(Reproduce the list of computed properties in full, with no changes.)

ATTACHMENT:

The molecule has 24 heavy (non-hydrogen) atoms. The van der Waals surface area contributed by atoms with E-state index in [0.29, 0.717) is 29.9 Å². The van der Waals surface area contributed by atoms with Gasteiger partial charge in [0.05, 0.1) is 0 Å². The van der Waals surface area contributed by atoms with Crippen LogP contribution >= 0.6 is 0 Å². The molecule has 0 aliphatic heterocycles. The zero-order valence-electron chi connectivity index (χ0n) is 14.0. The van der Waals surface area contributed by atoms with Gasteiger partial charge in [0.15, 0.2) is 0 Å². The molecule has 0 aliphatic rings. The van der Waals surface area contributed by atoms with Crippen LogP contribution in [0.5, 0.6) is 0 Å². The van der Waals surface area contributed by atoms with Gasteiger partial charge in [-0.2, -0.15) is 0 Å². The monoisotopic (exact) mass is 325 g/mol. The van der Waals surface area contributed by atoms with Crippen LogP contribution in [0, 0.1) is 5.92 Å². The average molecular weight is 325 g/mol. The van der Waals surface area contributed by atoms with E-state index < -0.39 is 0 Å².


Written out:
The molecule has 24 heavy (non-hydrogen) atoms. The van der Waals surface area contributed by atoms with E-state index in [0.29, 0.717) is 29.9 Å². The van der Waals surface area contributed by atoms with Gasteiger partial charge in [0.05, 0.1) is 0 Å². The van der Waals surface area contributed by atoms with Crippen LogP contribution >= 0.6 is 0 Å². The molecule has 0 aliphatic heterocycles. The zero-order valence-electron chi connectivity index (χ0n) is 14.0. The van der Waals surface area contributed by atoms with Gasteiger partial charge in [0.15, 0.2) is 0 Å². The molecule has 0 aliphatic rings. The van der Waals surface area contributed by atoms with Crippen LogP contribution in [0.5, 0.6) is 0 Å². The van der Waals surface area contributed by atoms with Gasteiger partial charge in [-0.2, -0.15) is 0 Å². The monoisotopic (exact) mass is 325 g/mol. The van der Waals surface area contributed by atoms with Crippen LogP contribution in [0, 0.1) is 5.92 Å². The average molecular weight is 325 g/mol. The van der Waals surface area contributed by atoms with E-state index < -0.39 is 0 Å².